Florida Statutes 1003.53 Dropout prevention and academic intervention.

(d)

    1. “Second chance schools” means district school board programs provided through cooperative agreements between the Department of Juvenile Justice, private providers, state or local law enforcement agencies, or other state agencies for students who have been disruptive or violent or who have committed serious offenses. As partnership programs, second chance schools are eligible for waivers by the Commissioner of Education from State Board of Education rules that prevent the provision of appropriate educational services to violent, severely disruptive, or delinquent students in small nontraditional settings or in court-adjudicated settings.
    1. District school boards seeking to enter into a partnership with a private entity or public entity to operate a second chance school for disruptive students may apply to the Department of Education for startup grants. These grants must be available for 1 year and must be used to offset the startup costs for implementing such programs off public school campuses. General operating funds must be generated through the appropriate programs of the Florida Education Finance Program. Grants approved under this program shall be for the full operation of the school by a private nonprofit or for-profit provider or the public entity. This program must operate under rules adopted by the State Board of Education and be implemented to the extent funded by the Legislature.
    1. A student enrolled in a sixth, seventh, eighth, ninth, or tenth grade class may be assigned to a second chance school if the student meets the following criteria:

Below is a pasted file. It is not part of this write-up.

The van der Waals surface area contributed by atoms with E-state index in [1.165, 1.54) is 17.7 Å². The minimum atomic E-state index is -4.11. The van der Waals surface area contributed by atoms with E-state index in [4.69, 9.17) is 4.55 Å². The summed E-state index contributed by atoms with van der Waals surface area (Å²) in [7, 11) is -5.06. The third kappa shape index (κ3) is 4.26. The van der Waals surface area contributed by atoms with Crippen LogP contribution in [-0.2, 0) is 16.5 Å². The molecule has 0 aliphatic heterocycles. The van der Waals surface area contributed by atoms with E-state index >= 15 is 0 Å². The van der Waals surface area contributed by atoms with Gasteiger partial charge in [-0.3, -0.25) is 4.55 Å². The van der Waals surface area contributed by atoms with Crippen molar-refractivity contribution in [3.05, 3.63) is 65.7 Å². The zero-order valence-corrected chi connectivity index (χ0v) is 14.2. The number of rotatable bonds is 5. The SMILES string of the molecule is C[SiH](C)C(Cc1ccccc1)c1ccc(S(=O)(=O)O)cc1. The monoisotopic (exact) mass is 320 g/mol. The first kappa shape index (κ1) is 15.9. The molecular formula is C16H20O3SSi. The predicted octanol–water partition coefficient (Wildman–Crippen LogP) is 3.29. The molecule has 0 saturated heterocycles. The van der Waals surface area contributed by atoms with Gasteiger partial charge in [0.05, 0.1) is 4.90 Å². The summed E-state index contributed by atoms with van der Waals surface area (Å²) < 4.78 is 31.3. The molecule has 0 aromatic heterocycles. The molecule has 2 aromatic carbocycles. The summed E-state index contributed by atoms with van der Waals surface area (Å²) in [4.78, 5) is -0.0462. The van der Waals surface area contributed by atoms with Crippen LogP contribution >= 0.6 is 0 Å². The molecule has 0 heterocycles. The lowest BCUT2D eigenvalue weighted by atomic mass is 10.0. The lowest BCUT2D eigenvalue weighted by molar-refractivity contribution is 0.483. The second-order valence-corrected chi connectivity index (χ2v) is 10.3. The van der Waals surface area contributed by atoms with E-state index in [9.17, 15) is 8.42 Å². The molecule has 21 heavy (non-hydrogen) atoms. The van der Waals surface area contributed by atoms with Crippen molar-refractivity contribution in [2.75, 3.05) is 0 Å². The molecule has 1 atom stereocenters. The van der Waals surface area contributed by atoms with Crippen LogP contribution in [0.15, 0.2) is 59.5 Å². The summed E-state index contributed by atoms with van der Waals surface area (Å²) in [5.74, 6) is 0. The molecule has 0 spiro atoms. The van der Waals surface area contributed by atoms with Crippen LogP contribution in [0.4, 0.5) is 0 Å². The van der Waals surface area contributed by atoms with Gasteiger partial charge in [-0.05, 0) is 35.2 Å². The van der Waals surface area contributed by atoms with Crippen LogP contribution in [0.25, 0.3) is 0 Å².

• a. The student is a habitual truant as defined in s. 1003.01.
      • b. The student’s excessive absences have detrimentally affected the student’s academic progress and the student may have unique needs that a traditional school setting may not meet.
      • c. The student’s high incidences of truancy have been directly linked to a lack of motivation.
      • d. The student has been identified as at risk of dropping out of school.
    1. A student who is habitually truant may be assigned to a second chance school only if the case staffing committee, established pursuant to s. 984.12, determines that such placement could be beneficial to the student and the criteria included in subparagraph 3. are met.
    1. A student may be assigned to a second chance school if the district school board in which the student resides has a second chance school and if the student meets one of the following criteria:
      • a. The student habitually exhibits disruptive behavior in violation of the code of student conduct adopted by the district school board.
      • b. The student interferes with the student’s own learning or the educational process of others and requires attention and assistance beyond that which the traditional program can provide, or, while the student is under the jurisdiction of the school either in or out of the classroom, frequent conflicts of a disruptive nature occur.
      • c. The student has committed a serious offense which warrants suspension or expulsion from school according to the district school board’s code of student conduct.